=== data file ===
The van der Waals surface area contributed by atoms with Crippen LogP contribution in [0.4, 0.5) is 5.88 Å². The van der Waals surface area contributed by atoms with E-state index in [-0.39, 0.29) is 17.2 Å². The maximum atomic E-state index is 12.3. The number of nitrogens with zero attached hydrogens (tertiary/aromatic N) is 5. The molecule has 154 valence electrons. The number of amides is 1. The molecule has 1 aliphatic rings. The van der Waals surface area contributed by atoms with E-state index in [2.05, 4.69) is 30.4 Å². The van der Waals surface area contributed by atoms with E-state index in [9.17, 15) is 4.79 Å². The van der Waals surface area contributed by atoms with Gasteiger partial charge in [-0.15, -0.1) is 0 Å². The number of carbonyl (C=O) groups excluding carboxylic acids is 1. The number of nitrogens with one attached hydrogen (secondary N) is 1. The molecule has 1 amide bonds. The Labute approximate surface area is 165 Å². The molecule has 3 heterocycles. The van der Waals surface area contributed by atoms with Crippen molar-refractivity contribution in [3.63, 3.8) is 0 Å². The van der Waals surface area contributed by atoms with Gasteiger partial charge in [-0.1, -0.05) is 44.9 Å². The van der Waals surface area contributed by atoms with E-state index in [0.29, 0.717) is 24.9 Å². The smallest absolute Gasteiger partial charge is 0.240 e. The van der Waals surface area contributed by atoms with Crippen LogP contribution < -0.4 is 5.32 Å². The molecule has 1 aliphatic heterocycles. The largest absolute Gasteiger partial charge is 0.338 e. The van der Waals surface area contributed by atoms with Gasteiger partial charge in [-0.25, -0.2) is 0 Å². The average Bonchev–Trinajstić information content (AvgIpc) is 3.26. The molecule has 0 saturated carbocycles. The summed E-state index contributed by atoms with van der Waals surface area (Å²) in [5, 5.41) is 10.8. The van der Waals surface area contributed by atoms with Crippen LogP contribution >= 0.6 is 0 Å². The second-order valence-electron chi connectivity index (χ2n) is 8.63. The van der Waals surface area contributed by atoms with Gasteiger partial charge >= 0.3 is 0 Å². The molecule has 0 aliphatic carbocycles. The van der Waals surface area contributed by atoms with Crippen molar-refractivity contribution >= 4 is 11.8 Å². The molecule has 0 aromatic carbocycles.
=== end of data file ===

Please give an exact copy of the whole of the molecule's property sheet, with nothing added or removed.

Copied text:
The van der Waals surface area contributed by atoms with Crippen LogP contribution in [0.4, 0.5) is 5.88 Å². The van der Waals surface area contributed by atoms with E-state index in [-0.39, 0.29) is 17.2 Å². The maximum atomic E-state index is 12.3. The number of nitrogens with zero attached hydrogens (tertiary/aromatic N) is 5. The molecule has 154 valence electrons. The number of amides is 1. The molecule has 1 aliphatic rings. The van der Waals surface area contributed by atoms with E-state index in [2.05, 4.69) is 30.4 Å². The van der Waals surface area contributed by atoms with E-state index in [9.17, 15) is 4.79 Å². The van der Waals surface area contributed by atoms with Gasteiger partial charge in [-0.15, -0.1) is 0 Å². The number of carbonyl (C=O) groups excluding carboxylic acids is 1. The number of nitrogens with one attached hydrogen (secondary N) is 1. The molecule has 1 amide bonds. The Labute approximate surface area is 165 Å². The molecule has 3 heterocycles. The van der Waals surface area contributed by atoms with Crippen molar-refractivity contribution in [3.63, 3.8) is 0 Å². The van der Waals surface area contributed by atoms with Gasteiger partial charge in [-0.1, -0.05) is 44.9 Å². The van der Waals surface area contributed by atoms with E-state index in [0.29, 0.717) is 24.9 Å². The smallest absolute Gasteiger partial charge is 0.240 e. The van der Waals surface area contributed by atoms with Crippen LogP contribution < -0.4 is 5.32 Å². The molecule has 1 aliphatic heterocycles. The largest absolute Gasteiger partial charge is 0.338 e. The van der Waals surface area contributed by atoms with Gasteiger partial charge in [-0.25, -0.2) is 0 Å². The average Bonchev–Trinajstić information content (AvgIpc) is 3.26. The molecule has 0 saturated carbocycles. The summed E-state index contributed by atoms with van der Waals surface area (Å²) in [5, 5.41) is 10.8. The van der Waals surface area contributed by atoms with Crippen LogP contribution >= 0.6 is 0 Å². The second-order valence-electron chi connectivity index (χ2n) is 8.63. The van der Waals surface area contributed by atoms with Gasteiger partial charge >= 0.3 is 0 Å². The molecule has 0 aliphatic carbocycles. The van der Waals surface area contributed by atoms with Crippen molar-refractivity contribution >= 4 is 11.8 Å². The molecule has 0 aromatic carbocycles.